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Jack Ryan: Shadow Recruit (2014)
Paramount Home Entertainment
Blu-ray Disc Released: 6/10/2014
All Ratings out of
Review by Mike Long, Posted on 5/21/2014
In my recent review forEndless Love, I brought up the notion that despite the fact that some films have a familiar title, that title may be misleading. For that film, I put forth the theory that a script which shared some similarities with the original Endless Love was given a new name and released as a remake. That may sound paranoid, but this practice does happen. Case-in-point: The title Jack Ryan: Shadow Recruit makes fans think that they are seeing a new chapter in the adventures of the CIA agent created by Tom Clancy. However, the filmmakers took a completely unrelated screenplay called "Dubai", changed the character and the location, and turned it into a "Jack Ryan" movie. OK, so they've already pulled a fast one on us. Is there anything else about this film which should make us cautious?
Jack Ryan: Shadow Recruit opens on September 11, 2001, as college student Jack Ryan (Chris Pine) witnesses the attacks which occurred on that day. Two years later, after receiving his doctorate, Jack is serving in Afghanistan, when his helicopter is shot down. As he is recuperating in Washington, DC, with the aid of Dr. Cathy Muller (Keira Knightley), he is approached by Thomas Harper (Kevin Costner), who recruits him for the CIA. The story then leaps ahead another 10 years, where Jack is working on Wall Street, analyzing data in order to spot questionable foreign transactions. He and Cathy are living together, but she has no idea that he's in the CIA. When Jack finds strange numbers from a Russian firm, Harper orders him to visit Moscow. Once there, his life is immediately in danger and this "desk jockey" suddenly becomes an active field agent. This means meeting with Russian businessman Viktor Cherevin (Kenneth Branagh), while also stealing the man's secrets. Will Jack survive his first real mission?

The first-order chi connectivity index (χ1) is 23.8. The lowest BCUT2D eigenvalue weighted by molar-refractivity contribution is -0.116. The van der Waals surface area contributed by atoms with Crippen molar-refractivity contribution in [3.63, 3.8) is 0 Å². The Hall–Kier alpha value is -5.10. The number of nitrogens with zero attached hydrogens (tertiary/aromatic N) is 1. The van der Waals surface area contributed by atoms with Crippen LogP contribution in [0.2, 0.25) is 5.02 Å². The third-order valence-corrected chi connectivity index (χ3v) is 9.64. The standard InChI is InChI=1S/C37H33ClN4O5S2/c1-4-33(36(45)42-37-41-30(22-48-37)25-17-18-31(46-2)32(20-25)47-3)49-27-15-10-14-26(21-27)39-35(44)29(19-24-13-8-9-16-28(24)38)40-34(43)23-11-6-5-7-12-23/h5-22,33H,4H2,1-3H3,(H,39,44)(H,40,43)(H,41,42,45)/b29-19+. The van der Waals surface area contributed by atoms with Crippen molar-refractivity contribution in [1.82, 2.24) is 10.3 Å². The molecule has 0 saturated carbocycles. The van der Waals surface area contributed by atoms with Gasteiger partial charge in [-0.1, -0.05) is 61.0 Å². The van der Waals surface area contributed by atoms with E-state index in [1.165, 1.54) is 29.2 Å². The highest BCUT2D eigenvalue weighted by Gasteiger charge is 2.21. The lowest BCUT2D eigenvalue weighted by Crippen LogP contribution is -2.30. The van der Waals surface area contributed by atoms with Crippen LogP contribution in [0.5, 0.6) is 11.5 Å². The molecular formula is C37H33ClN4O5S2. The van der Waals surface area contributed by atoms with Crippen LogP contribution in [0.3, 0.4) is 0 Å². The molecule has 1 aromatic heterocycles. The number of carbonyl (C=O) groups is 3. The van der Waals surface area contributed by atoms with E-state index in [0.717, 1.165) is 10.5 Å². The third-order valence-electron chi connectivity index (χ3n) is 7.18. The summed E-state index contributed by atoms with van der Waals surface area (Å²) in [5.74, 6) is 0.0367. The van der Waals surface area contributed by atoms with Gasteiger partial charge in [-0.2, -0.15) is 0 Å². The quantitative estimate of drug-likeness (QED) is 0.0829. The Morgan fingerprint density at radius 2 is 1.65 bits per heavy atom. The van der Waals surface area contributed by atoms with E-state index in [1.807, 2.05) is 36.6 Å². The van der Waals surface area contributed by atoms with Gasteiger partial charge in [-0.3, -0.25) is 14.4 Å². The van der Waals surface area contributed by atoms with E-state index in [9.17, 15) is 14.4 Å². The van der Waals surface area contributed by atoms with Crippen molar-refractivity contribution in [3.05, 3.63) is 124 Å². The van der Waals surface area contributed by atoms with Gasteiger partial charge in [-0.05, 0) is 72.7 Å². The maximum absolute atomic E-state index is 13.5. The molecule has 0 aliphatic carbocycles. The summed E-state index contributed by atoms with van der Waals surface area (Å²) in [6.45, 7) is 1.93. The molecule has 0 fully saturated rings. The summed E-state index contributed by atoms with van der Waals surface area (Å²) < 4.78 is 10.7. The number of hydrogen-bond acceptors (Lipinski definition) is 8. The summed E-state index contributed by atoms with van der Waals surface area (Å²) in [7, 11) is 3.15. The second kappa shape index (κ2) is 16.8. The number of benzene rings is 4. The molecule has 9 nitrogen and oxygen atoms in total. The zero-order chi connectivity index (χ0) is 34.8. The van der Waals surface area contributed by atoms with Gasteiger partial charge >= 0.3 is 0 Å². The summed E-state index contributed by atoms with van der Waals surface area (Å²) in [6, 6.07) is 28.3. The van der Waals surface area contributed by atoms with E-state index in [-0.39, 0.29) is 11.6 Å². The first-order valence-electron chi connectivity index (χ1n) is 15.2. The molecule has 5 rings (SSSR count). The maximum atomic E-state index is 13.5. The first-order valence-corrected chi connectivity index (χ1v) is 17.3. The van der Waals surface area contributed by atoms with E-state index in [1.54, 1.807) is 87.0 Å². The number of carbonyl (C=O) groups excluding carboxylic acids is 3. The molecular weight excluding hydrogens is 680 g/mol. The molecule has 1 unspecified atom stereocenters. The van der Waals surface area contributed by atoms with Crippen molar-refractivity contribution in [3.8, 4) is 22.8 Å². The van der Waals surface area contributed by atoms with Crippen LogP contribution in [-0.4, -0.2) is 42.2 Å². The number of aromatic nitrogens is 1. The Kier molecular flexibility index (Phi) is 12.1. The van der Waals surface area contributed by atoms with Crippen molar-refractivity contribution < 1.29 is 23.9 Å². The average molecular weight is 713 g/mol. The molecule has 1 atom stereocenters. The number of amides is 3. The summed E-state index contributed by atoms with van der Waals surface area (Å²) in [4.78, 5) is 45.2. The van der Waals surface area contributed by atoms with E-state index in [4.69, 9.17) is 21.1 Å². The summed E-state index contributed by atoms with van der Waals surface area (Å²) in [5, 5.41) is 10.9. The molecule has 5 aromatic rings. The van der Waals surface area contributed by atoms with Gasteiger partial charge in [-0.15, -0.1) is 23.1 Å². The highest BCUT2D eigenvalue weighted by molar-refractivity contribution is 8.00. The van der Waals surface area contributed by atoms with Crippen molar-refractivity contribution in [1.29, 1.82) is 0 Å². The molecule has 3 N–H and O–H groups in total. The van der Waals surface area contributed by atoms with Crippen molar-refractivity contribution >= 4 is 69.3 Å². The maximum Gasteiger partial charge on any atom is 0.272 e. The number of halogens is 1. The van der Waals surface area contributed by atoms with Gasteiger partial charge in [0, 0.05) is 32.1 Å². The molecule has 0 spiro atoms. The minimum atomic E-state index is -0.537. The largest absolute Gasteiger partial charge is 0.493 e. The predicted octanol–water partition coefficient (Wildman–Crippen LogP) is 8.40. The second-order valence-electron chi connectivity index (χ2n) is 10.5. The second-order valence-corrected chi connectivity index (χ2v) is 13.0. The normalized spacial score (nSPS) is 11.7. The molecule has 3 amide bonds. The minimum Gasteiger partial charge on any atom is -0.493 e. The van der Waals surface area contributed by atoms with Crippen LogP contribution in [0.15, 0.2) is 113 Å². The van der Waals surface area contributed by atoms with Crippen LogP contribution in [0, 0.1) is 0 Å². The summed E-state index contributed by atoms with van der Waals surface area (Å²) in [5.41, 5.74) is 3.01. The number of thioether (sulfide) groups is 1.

Kenneth Branagh has certainly had an interesting career as both an actor and a director. While he made a name for himself creating cinematic versions of Shakespearean classics, he had touched on nearly every genre. Branagh scored his biggest box-office success with 2011'sThor. And while he may have seemed like an odd choice for that film, half of it was a Shakespeare-like costume drama and Branagh did fine with the comic book elements. This apparently put him on the map as an action director, as he's now taken the reins of Jack Ryan: Shadow Recruit. Perhaps the material here wasn't brainy enough for Branagh, as there is definitely something wrong with this film
The problems with Jack Ryan: Shadow Recruit start from the outset. We see Jack and Cathy meet in the hospital and then the story jumps ahead ten years, where Cathy says that they've been together for seven years. Did they wait three years to start dating? Were they separated for three years? Unfortunately, faulty math is the least of this movie's worries. Do you know what puts butts in the seats? An economic conspiracy and threat! Yes, when it was revealed that Russia had aims to wreck the U.S. economy, I was on the edge of my seat. Who needs the anxiety of nuclear annihilation when I can watch Jack Ryan stare at computer screens. Intense! Again, when Jack arrives in Russia, he is immediately attacked, but we never get an explanation for this. Did they know that he was with the CIA? This scene is immediately cleaned up, both literally and figuratively and then never spoken of again.